Section 13. Working with Multiple Sheets


Section 13. Working with Multiple Sheets

Like Excel, Google Spreadsheets lets you work with multiple sheets (Google calls them tabs) within a single spreadsheet file. Unlike Excel, which always starts with three sheets per spreadsheet, Google defaults to a single sheet. You can then add additional sheets to this first sheet.



Adding New Sheets

To add a new sheet to your spreadsheet, all you have to do is click the Add Sheet button at the bottom of the main spreadsheet window. To switch to a different sheet, just click its link, as shown in Figure 38.

Figure 38. Multiple sheets within a single spreadsheet file.




Renaming Sheets

By default, Google names its sheets Sheet1, Sheet2, Sheet3, and so forth. If you'd like a somewhat more descriptive name for a sheet, follow these steps:

1.

Click a sheet link to make it the active sheet.

2.

Click the tab for the active sheet; this displays a pop-up menu, as shown in Figure 39.

Figure 39. Renaming a sheet.


3.

Click Rename.

4.

When prompted, enter a new name for the sheet, and then click OK.



Deleting Sheets

If you add a sheet that you later don't need, it's easy to delete it. Just follow these steps:

1.

Click the sheet link for the sheet you want to delete.

2.

Click the tab for the active sheet; this displays a pop-up menu.

3.

Click Delete.



Section 14. Printing Google Spreadsheets

When you're finished creating your spreadsheet, you might want to print a hard copy. This is a fairly easy, if not overly intuitive, task, as there's no quick and easy "print" button or function. Instead, here's what you need to do:

1.

Click the File button and select Get HTML.

2.

This opens a new browser window that contains just the spreadsheet, no other buttons or controls, as shown in Figure 40. It's this window that you want to print.

Figure 40. Use the Get HTML command to open a new browser window for printing.


3.

Switch to the new browser window, then click the Print button in your web browser.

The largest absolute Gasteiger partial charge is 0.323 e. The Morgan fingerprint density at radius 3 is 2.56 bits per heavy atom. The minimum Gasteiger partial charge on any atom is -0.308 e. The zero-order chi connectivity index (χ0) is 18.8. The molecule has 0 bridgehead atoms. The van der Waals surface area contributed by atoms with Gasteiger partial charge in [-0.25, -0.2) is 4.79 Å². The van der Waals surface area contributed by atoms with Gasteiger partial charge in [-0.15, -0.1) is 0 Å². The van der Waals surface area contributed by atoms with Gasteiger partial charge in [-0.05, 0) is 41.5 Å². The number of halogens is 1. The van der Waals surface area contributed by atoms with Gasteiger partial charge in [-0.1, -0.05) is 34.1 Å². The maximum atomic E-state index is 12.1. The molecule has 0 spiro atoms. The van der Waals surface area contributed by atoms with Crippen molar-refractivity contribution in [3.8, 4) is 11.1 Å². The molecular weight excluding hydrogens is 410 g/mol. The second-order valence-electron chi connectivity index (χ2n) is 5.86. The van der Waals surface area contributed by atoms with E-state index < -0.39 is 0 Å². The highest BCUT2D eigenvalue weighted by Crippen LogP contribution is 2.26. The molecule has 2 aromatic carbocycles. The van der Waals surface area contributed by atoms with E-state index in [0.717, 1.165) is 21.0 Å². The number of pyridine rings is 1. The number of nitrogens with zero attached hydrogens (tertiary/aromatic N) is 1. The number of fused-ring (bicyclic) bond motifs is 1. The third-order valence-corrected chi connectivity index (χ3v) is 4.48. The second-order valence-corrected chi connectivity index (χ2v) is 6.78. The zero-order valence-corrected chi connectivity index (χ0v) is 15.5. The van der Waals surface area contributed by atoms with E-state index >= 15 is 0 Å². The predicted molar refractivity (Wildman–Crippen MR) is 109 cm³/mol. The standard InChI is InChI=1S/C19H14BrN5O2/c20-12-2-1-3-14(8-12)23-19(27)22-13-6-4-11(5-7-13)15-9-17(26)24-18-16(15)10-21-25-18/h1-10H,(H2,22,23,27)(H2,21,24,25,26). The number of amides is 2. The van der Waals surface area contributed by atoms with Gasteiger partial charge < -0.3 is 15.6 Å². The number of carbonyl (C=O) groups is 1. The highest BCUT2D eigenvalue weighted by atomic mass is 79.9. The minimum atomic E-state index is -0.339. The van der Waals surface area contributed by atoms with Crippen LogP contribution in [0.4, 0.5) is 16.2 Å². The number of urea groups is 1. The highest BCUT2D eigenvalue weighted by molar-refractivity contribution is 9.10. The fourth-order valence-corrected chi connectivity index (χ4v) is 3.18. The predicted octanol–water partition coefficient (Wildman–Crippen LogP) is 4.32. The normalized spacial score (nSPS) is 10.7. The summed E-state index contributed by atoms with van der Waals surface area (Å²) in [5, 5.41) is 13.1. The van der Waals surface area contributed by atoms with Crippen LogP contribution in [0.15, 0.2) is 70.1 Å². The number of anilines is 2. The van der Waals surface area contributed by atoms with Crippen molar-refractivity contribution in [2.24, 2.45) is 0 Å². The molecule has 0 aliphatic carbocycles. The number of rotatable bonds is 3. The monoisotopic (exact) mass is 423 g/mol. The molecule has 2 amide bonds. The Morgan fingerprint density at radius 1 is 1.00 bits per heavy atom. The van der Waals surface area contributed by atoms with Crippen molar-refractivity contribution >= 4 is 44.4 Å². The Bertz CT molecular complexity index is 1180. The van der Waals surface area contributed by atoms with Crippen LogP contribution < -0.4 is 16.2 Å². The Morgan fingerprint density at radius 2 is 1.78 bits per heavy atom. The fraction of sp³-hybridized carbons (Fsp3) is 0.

The contents of the new browser windowthat is, your spreadsheet datawill now print.

Note

Google Spreadsheets doesn't let you automatically print multiple sheets in a spreadsheet file; it only prints one sheet at a time. You must switch to each sheet separately, and then go through the File, Get HTML procedure.




Section 15. Sharing and Collaborating with Google Spreadsheets

The truly unique feature of Google Spreadsheets is the capability to share a spreadsheet with otherseither for viewing or for collaborative editing. The only hitch to this process is that anyone you wish to share with must have their own Google Account to access the Google Spreadsheets site. That said, you can easily invite another users to create his or own new Google Account.

Note

At present, there is no limit to the number of people with whom you can share a spreadsheet. The only requirement is that anyone you invite to share your spreadsheet have their own Google Account.




Sharing a Spreadsheet for Viewing

We'll start with the process of sharing a spreadsheet for viewing only. This lets other users view your spreadsheet but doesn't give them access to add or edit data. (It's a read-only process.)

To share a spreadsheet for viewing, follow these steps:

1.

From a saved spreadsheet, click the Show Sharing Options link; this opens the sharing pane, shown in Figure 41.

Figure 41. Getting ready to share a spreadsheet.


2.

In the Invite People to View box, enter the email addresses of the people you want to share the spreadsheet. (Separate multiple addresses with commas.)

3.

Click the Invite People button.

4.

This opens an Invitation window, like the one shown in Figure 42. Enter a personal message if you like, and then click the Send Invitation button.

Figure 42. Inviting another user to share a spreadsheet.


Your recipients now receive an invitation via email. The invitation contains a link to the spreadsheet; clicking this link opens the spreadsheet in a new browser window.

Anyone viewing your spreadsheet can not only navigate around the entire file (including multiple sheets within the spreadsheet file), but also save that file to their personal Google Spreadsheets online storage area or as an XLS-format file to their own PC. While viewing, other users will see the current work in progress; as soon as you press Enter when editing a cell, the edited contents will appear on the other users' screens. (They can't see the in-progress contents of the cell while you're editing the cell, however.)

Note

Anyone you invite to view a spreadsheet can, in turn, invite other users to also view the spreadsheet.